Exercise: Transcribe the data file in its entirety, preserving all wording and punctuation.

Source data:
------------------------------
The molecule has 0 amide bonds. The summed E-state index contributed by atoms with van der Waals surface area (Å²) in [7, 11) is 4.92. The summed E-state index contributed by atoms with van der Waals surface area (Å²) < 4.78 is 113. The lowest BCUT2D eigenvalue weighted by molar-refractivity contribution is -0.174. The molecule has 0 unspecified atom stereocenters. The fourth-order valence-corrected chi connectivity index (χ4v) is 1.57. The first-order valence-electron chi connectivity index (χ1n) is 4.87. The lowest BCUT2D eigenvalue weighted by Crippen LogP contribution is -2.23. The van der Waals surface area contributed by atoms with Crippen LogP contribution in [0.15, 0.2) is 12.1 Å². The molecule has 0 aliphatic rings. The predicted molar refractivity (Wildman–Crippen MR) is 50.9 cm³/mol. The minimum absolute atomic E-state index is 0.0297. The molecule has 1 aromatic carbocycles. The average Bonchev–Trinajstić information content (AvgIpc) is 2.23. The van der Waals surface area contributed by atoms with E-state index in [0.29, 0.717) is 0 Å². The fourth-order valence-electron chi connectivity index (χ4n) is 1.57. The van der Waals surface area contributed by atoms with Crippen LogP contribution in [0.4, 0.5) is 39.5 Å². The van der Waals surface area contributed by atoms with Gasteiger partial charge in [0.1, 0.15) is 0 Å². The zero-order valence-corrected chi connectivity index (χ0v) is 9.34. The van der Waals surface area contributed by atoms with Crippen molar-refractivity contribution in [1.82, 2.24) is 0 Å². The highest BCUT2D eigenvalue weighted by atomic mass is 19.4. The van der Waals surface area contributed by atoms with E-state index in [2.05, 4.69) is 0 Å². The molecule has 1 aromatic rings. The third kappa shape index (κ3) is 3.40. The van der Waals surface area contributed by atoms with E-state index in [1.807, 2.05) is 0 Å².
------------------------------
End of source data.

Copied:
The molecule has 0 amide bonds. The summed E-state index contributed by atoms with van der Waals surface area (Å²) in [7, 11) is 4.92. The summed E-state index contributed by atoms with van der Waals surface area (Å²) < 4.78 is 113. The lowest BCUT2D eigenvalue weighted by molar-refractivity contribution is -0.174. The molecule has 0 unspecified atom stereocenters. The fourth-order valence-corrected chi connectivity index (χ4v) is 1.57. The first-order valence-electron chi connectivity index (χ1n) is 4.87. The lowest BCUT2D eigenvalue weighted by Crippen LogP contribution is -2.23. The van der Waals surface area contributed by atoms with Crippen LogP contribution in [0.15, 0.2) is 12.1 Å². The molecule has 0 aliphatic rings. The predicted molar refractivity (Wildman–Crippen MR) is 50.9 cm³/mol. The minimum absolute atomic E-state index is 0.0297. The molecule has 1 aromatic carbocycles. The average Bonchev–Trinajstić information content (AvgIpc) is 2.23. The van der Waals surface area contributed by atoms with E-state index in [0.29, 0.717) is 0 Å². The fourth-order valence-electron chi connectivity index (χ4n) is 1.57. The van der Waals surface area contributed by atoms with Crippen LogP contribution in [0.4, 0.5) is 39.5 Å². The van der Waals surface area contributed by atoms with Gasteiger partial charge in [0.1, 0.15) is 0 Å². The zero-order valence-corrected chi connectivity index (χ0v) is 9.34. The van der Waals surface area contributed by atoms with Crippen molar-refractivity contribution in [1.82, 2.24) is 0 Å². The highest BCUT2D eigenvalue weighted by atomic mass is 19.4. The van der Waals surface area contributed by atoms with E-state index in [2.05, 4.69) is 0 Å². The molecule has 1 aromatic rings. The third kappa shape index (κ3) is 3.40. The van der Waals surface area contributed by atoms with E-state index in [1.807, 2.05) is 0 Å².